Tuesday, March 15, 2011

Gender Blender

Allow me to state the obvious: I am a woman.

Allow me to state the not-so-obvious: I write a lot of male protagonists.

By “protagonist” I mean, the primary focal character. In works with several “main” characters, the protagonist is the big hero, the point of view character, the “PC” in video-game terms. The one you could pick out and say, “Yes, this is his story,” if you really had to.

Three out of four stories on my Works page have a male protagonist. When you take in the WIP’s that I’d rather keep to myself for now, that ration rises to four out of six. Adding in ren’py games makes it five out of eight. There’s no particular reason for it, mind you – this is just how the stories come out in my mind.

Apparently, this is a problem.

See, I’ve had more than a few of fellow YA nuts – including a panel of agents at DFW Con – tell me that selling YA fiction with a male protagonist is hard, because most YA readers are young women. And that, well, baffles me.

Allow me to re-state the obvious: I am a woman. I am also young. I am also a huge YA fan. And I read lots of books with male protagonists.

Admittedly, this might be a little skewed. After all, I mostly read (and write) the sort of books that would fall under Barnes & Noble’s “YA Fantasy and Adventure” section. Plus, I really, really hate YA paranormal romance right now. Yes I know it’s the big seller. No I don’t care.

But when I look over the list of my favorite YA protagonists, I find a decent mix of heroes and heroines – from Harry Potter and Katniss Everdeen to Quentin Jacobson and Margaret Simon.

So I don’t really get where this bit of advice is coming from.

I’ve heard people throw around the statistic that teenage boys don’t read. I’ve also heard the statistic the college kids don’t read, which is why you never see the high school-to-college transition and why there’s this huge gap between graduating college and becoming a “real person” that never gets addressed.

What I dislike about this is that I never actually see any data on the subject. It’s all based on implications and general sweeps of logic; i.e. “It’s hard for me to get my teenage boy to read, so teenage boys must not read.” You never get any hard data or pie graphs on the subject. And I need pie graphs if I’m going to take a study seriously.

In addition – as Justine Larbalestier points out in this excellent blog post – what people mean when they say “boys don’t read” is that boys don’t read novels. They read comics and non-fiction and sports guides and video game magazines and online news feeds. Which is equally baffling because, uh, it’s still reading, people.

Plus, who’s to say that if you write a novel that includes aspects that they like about those things – like a genuinely good superhero novel, which I’m sadly yet to find – that they won’t pick those up, too?

But of course, the real problem in some people’s minds is that I am (to state the obvious yet again) a woman writing books about boys. Which is apparently ridiculous because I don’t have the experience to understand what boys are really like, just like male authors can’t write about women.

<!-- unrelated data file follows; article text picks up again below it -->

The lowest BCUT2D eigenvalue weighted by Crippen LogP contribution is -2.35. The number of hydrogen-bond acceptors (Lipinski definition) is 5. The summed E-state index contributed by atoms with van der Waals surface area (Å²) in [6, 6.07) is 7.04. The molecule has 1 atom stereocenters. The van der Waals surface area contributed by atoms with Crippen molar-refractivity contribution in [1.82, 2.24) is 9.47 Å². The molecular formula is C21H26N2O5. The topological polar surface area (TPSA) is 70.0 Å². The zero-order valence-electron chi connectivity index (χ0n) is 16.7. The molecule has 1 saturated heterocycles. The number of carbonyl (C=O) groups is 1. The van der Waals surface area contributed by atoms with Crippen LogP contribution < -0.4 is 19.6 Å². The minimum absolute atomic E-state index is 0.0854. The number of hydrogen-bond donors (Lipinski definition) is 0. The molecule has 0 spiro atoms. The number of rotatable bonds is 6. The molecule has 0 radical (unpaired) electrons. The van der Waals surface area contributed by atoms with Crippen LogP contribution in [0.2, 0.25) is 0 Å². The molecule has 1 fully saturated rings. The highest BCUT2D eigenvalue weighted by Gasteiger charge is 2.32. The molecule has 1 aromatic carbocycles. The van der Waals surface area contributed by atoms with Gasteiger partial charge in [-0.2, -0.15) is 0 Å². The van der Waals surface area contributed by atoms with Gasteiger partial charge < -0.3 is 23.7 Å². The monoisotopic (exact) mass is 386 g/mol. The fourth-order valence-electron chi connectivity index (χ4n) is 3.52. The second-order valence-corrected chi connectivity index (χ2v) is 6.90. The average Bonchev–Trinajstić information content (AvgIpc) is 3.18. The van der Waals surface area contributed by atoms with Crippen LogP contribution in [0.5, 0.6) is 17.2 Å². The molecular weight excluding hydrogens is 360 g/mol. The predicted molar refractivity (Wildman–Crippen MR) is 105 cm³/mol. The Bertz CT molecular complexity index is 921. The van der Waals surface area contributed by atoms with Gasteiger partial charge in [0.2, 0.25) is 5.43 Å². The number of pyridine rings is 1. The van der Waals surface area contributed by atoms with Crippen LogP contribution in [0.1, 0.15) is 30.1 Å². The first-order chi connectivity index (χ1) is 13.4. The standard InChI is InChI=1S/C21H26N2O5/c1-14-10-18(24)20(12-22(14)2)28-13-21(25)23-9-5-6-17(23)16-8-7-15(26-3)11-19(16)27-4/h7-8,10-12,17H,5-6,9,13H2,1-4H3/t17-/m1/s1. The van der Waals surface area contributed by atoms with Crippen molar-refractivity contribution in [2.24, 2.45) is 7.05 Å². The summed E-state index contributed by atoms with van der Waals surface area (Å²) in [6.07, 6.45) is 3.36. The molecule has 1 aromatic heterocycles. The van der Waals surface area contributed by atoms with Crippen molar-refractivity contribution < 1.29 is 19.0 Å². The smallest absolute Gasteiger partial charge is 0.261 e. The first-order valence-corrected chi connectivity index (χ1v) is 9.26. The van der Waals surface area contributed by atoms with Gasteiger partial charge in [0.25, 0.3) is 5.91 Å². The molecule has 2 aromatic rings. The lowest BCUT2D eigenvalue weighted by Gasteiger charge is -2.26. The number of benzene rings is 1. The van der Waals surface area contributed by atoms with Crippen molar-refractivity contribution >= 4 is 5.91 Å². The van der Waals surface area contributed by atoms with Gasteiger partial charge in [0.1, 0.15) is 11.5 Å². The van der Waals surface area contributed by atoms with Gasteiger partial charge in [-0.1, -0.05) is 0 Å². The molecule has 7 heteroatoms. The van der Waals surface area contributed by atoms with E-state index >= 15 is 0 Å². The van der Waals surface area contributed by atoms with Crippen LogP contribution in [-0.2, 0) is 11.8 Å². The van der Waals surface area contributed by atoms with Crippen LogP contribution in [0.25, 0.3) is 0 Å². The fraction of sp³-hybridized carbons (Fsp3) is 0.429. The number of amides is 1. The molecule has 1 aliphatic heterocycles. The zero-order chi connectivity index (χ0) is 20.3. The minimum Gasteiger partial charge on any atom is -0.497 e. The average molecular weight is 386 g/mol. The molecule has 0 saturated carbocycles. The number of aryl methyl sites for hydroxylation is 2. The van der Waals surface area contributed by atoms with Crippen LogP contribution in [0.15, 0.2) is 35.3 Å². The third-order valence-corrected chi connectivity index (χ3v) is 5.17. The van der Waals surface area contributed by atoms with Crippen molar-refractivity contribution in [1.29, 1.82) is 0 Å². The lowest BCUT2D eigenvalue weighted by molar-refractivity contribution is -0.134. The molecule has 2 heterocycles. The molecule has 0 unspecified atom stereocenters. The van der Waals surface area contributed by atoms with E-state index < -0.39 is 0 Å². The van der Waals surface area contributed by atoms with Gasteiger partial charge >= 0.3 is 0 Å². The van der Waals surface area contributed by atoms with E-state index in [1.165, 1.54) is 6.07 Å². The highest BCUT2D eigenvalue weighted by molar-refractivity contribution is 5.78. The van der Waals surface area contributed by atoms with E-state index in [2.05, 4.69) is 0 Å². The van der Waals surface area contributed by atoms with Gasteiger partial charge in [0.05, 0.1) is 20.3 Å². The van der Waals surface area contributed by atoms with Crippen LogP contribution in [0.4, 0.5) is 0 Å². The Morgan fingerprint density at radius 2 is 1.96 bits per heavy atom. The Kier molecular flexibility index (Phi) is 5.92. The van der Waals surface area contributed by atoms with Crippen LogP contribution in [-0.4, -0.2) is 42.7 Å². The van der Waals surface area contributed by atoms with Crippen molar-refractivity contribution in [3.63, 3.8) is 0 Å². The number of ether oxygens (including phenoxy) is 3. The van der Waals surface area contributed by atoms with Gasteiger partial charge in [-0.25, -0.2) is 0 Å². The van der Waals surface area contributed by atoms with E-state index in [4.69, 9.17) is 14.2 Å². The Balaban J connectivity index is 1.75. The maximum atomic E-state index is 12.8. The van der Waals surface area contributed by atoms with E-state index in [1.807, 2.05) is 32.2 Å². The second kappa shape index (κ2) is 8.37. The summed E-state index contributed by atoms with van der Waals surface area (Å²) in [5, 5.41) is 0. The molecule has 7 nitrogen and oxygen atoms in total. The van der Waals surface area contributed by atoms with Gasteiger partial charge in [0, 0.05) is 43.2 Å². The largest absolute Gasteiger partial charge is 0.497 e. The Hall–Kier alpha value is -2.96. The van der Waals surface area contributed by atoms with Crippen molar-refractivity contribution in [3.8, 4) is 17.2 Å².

Frankly: that’s bullshit. See: Harry Potter, again. Also the Animorphs series. Also the Uglies trilogy, the Midnighters, and all of Deryn’s scenes in Leviathan.

And you the best thing about all of those books? They’re not written “for boys” just because they have a male protagonist. Hunger Games wasn’t written “for girls” just because it had a female protagonist. Good books in general aren’t written “for” the gender of their lead character. They’re written to appeal to people who like reading good fiction.

That’s what’s really important, I think.


  1. I definitely agree. I read good YA regardless of the protagonist's gender. And I was that way in high school.

    If it's a good story, it's a good story. And your male leads are always so entertaining!


  2. Totally agree. I also am not a fan of YA paranormal romance, and typically not romance at all. I went to a publishing panel at a bookstore event where one agent said that YA historical fiction does not sell... until a really good one comes along and gets signed and promoted and all that. Her advice was to write the best book you can and don't write for what is expected to sell, even though it's got to be more difficult to sell something like that rather than another story about a girl who discovers latent magic and a cute boy.

    PS found your blog from What Not to Do as a Writer's blog.

  3. There was a time back in the 1960s when James H. Schmitz wrote the Telzey Amberdon stories, which were in a pulp magazine aimed at an overwhelming male audience. People were baffled at the choice of a female lead main character. There was even a letter that said "if you made the character male you wouldn't change anything about the story at all."

    I think they had trouble wrapping their head around the idea of a female heroine at all.

    In all fairness though I have found many female authors do write male characters very strangely so there is some truth to the stereotype (the reverse is also probably true but I'm less sensitive to it for obvious reasons). For instance, there are a lot of stories where some feature of a male character changes (hair color, scar) and the tension comes from anxiety about what their guy friends will think of it. Chicks with dicks indeed!

    Perhaps the lesson here is to be more conscious of that phenomenon.